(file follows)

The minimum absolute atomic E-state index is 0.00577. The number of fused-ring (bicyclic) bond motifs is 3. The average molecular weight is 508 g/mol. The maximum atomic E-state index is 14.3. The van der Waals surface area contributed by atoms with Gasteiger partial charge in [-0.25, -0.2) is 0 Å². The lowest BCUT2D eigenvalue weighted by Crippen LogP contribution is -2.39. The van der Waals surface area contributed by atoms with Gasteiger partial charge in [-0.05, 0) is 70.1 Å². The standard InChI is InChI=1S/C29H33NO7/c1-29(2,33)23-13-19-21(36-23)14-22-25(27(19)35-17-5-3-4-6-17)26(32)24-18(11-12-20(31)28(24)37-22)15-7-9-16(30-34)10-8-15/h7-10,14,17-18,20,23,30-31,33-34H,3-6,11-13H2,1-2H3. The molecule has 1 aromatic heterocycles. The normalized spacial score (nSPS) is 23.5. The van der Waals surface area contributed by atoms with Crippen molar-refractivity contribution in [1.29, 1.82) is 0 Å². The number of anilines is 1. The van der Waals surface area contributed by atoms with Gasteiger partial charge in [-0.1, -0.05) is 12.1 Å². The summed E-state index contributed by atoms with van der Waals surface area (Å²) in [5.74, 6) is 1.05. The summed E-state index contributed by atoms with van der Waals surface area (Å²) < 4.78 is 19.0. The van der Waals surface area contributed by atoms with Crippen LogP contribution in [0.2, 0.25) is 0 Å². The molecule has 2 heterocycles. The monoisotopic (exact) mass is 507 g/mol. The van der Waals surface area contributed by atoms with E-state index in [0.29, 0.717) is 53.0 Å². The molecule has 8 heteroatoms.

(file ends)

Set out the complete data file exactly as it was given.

The minimum absolute atomic E-state index is 0.00577. The number of fused-ring (bicyclic) bond motifs is 3. The average molecular weight is 508 g/mol. The maximum atomic E-state index is 14.3. The van der Waals surface area contributed by atoms with Gasteiger partial charge in [-0.25, -0.2) is 0 Å². The lowest BCUT2D eigenvalue weighted by Crippen LogP contribution is -2.39. The van der Waals surface area contributed by atoms with Gasteiger partial charge in [-0.05, 0) is 70.1 Å². The standard InChI is InChI=1S/C29H33NO7/c1-29(2,33)23-13-19-21(36-23)14-22-25(27(19)35-17-5-3-4-6-17)26(32)24-18(11-12-20(31)28(24)37-22)15-7-9-16(30-34)10-8-15/h7-10,14,17-18,20,23,30-31,33-34H,3-6,11-13H2,1-2H3. The molecule has 1 aromatic heterocycles. The normalized spacial score (nSPS) is 23.5. The van der Waals surface area contributed by atoms with Crippen molar-refractivity contribution in [1.29, 1.82) is 0 Å². The number of anilines is 1. The van der Waals surface area contributed by atoms with Gasteiger partial charge in [-0.1, -0.05) is 12.1 Å². The summed E-state index contributed by atoms with van der Waals surface area (Å²) in [5.74, 6) is 1.05. The summed E-state index contributed by atoms with van der Waals surface area (Å²) < 4.78 is 19.0. The van der Waals surface area contributed by atoms with Crippen LogP contribution in [0.2, 0.25) is 0 Å². The molecule has 2 heterocycles. The monoisotopic (exact) mass is 507 g/mol. The van der Waals surface area contributed by atoms with E-state index in [0.29, 0.717) is 53.0 Å². The molecule has 8 heteroatoms.